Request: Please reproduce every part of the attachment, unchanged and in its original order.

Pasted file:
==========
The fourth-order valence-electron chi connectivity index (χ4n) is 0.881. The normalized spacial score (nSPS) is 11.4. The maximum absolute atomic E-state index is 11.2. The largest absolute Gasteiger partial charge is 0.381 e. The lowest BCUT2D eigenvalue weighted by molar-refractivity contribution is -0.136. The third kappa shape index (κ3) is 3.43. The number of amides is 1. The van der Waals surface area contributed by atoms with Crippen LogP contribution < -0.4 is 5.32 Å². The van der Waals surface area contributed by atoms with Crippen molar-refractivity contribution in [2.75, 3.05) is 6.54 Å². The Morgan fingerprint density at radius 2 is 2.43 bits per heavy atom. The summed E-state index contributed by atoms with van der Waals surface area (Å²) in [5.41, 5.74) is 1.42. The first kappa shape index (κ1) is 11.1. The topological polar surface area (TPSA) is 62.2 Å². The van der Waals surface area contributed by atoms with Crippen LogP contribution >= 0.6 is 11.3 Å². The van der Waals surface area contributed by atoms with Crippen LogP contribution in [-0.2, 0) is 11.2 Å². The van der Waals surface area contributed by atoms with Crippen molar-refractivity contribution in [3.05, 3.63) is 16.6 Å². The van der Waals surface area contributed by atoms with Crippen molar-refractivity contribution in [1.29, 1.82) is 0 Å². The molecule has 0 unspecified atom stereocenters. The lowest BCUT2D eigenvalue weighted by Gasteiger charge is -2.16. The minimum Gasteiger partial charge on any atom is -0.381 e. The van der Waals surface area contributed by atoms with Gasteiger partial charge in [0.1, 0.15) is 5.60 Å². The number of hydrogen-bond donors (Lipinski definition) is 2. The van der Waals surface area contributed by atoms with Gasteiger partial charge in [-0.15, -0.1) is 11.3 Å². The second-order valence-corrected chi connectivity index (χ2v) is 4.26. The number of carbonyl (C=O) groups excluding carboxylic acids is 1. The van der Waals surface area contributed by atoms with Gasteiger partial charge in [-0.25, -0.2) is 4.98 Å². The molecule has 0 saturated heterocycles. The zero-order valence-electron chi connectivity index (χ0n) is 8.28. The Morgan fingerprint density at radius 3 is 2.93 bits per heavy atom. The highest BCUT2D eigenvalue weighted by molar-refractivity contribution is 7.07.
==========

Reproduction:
The fourth-order valence-electron chi connectivity index (χ4n) is 0.881. The normalized spacial score (nSPS) is 11.4. The maximum absolute atomic E-state index is 11.2. The largest absolute Gasteiger partial charge is 0.381 e. The lowest BCUT2D eigenvalue weighted by molar-refractivity contribution is -0.136. The third kappa shape index (κ3) is 3.43. The number of amides is 1. The van der Waals surface area contributed by atoms with Crippen LogP contribution < -0.4 is 5.32 Å². The van der Waals surface area contributed by atoms with Crippen molar-refractivity contribution in [2.75, 3.05) is 6.54 Å². The Morgan fingerprint density at radius 2 is 2.43 bits per heavy atom. The summed E-state index contributed by atoms with van der Waals surface area (Å²) in [5.41, 5.74) is 1.42. The first kappa shape index (κ1) is 11.1. The topological polar surface area (TPSA) is 62.2 Å². The van der Waals surface area contributed by atoms with Crippen LogP contribution >= 0.6 is 11.3 Å². The van der Waals surface area contributed by atoms with Crippen LogP contribution in [-0.2, 0) is 11.2 Å². The van der Waals surface area contributed by atoms with Crippen molar-refractivity contribution in [3.05, 3.63) is 16.6 Å². The van der Waals surface area contributed by atoms with Crippen molar-refractivity contribution in [1.29, 1.82) is 0 Å². The molecule has 0 unspecified atom stereocenters. The lowest BCUT2D eigenvalue weighted by Gasteiger charge is -2.16. The minimum Gasteiger partial charge on any atom is -0.381 e. The van der Waals surface area contributed by atoms with Gasteiger partial charge in [0.1, 0.15) is 5.60 Å². The number of hydrogen-bond donors (Lipinski definition) is 2. The van der Waals surface area contributed by atoms with Gasteiger partial charge in [-0.15, -0.1) is 11.3 Å². The second-order valence-corrected chi connectivity index (χ2v) is 4.26. The number of carbonyl (C=O) groups excluding carboxylic acids is 1. The van der Waals surface area contributed by atoms with Gasteiger partial charge in [-0.25, -0.2) is 4.98 Å². The molecule has 0 saturated heterocycles. The zero-order valence-electron chi connectivity index (χ0n) is 8.28. The Morgan fingerprint density at radius 3 is 2.93 bits per heavy atom. The highest BCUT2D eigenvalue weighted by molar-refractivity contribution is 7.07.